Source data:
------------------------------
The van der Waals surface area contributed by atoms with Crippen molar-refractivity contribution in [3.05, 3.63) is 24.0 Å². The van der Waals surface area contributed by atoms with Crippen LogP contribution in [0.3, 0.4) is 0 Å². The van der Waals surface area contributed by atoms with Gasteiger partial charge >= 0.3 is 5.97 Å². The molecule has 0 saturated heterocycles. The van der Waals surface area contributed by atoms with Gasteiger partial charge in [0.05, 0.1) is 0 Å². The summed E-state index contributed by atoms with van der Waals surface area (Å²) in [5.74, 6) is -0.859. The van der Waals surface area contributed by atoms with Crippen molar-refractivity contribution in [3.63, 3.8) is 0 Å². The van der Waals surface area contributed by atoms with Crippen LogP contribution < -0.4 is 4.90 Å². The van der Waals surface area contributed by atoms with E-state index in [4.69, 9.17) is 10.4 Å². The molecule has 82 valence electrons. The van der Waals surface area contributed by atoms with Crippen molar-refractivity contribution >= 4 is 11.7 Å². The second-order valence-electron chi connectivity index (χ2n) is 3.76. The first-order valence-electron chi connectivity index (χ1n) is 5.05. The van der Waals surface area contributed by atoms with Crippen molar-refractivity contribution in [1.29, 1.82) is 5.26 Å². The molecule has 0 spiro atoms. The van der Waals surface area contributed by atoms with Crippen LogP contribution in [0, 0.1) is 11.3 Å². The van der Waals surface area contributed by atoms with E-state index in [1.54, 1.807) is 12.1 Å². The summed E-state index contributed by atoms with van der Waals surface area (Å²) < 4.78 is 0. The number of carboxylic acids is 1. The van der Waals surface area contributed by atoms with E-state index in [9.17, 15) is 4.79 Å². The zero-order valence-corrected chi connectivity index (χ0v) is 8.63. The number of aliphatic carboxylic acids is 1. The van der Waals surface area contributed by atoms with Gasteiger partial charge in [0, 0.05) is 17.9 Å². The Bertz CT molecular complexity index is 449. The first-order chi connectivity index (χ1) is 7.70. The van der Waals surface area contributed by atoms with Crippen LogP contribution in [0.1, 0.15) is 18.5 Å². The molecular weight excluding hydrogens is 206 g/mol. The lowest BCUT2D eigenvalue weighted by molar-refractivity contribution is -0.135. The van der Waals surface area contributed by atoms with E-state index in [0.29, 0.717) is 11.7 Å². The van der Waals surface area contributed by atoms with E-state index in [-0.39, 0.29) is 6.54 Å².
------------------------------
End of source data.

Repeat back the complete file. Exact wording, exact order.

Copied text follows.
The van der Waals surface area contributed by atoms with Crippen molar-refractivity contribution in [3.05, 3.63) is 24.0 Å². The van der Waals surface area contributed by atoms with Crippen LogP contribution in [0.3, 0.4) is 0 Å². The van der Waals surface area contributed by atoms with Gasteiger partial charge >= 0.3 is 5.97 Å². The molecule has 0 saturated heterocycles. The van der Waals surface area contributed by atoms with Gasteiger partial charge in [0.05, 0.1) is 0 Å². The summed E-state index contributed by atoms with van der Waals surface area (Å²) in [5.74, 6) is -0.859. The van der Waals surface area contributed by atoms with Crippen molar-refractivity contribution in [3.63, 3.8) is 0 Å². The van der Waals surface area contributed by atoms with Crippen LogP contribution < -0.4 is 4.90 Å². The van der Waals surface area contributed by atoms with E-state index in [4.69, 9.17) is 10.4 Å². The molecule has 82 valence electrons. The van der Waals surface area contributed by atoms with Crippen molar-refractivity contribution >= 4 is 11.7 Å². The second-order valence-electron chi connectivity index (χ2n) is 3.76. The first-order valence-electron chi connectivity index (χ1n) is 5.05. The van der Waals surface area contributed by atoms with Crippen molar-refractivity contribution in [1.29, 1.82) is 5.26 Å². The molecule has 0 spiro atoms. The van der Waals surface area contributed by atoms with Crippen LogP contribution in [0, 0.1) is 11.3 Å². The van der Waals surface area contributed by atoms with E-state index in [1.54, 1.807) is 12.1 Å². The summed E-state index contributed by atoms with van der Waals surface area (Å²) < 4.78 is 0. The number of carboxylic acids is 1. The van der Waals surface area contributed by atoms with E-state index in [9.17, 15) is 4.79 Å². The zero-order valence-corrected chi connectivity index (χ0v) is 8.63. The number of aliphatic carboxylic acids is 1. The van der Waals surface area contributed by atoms with Gasteiger partial charge in [0, 0.05) is 17.9 Å². The Bertz CT molecular complexity index is 449. The first-order chi connectivity index (χ1) is 7.70. The van der Waals surface area contributed by atoms with Crippen LogP contribution in [0.1, 0.15) is 18.5 Å². The molecular weight excluding hydrogens is 206 g/mol. The lowest BCUT2D eigenvalue weighted by molar-refractivity contribution is -0.135. The van der Waals surface area contributed by atoms with E-state index in [0.29, 0.717) is 11.7 Å². The van der Waals surface area contributed by atoms with E-state index in [-0.39, 0.29) is 6.54 Å².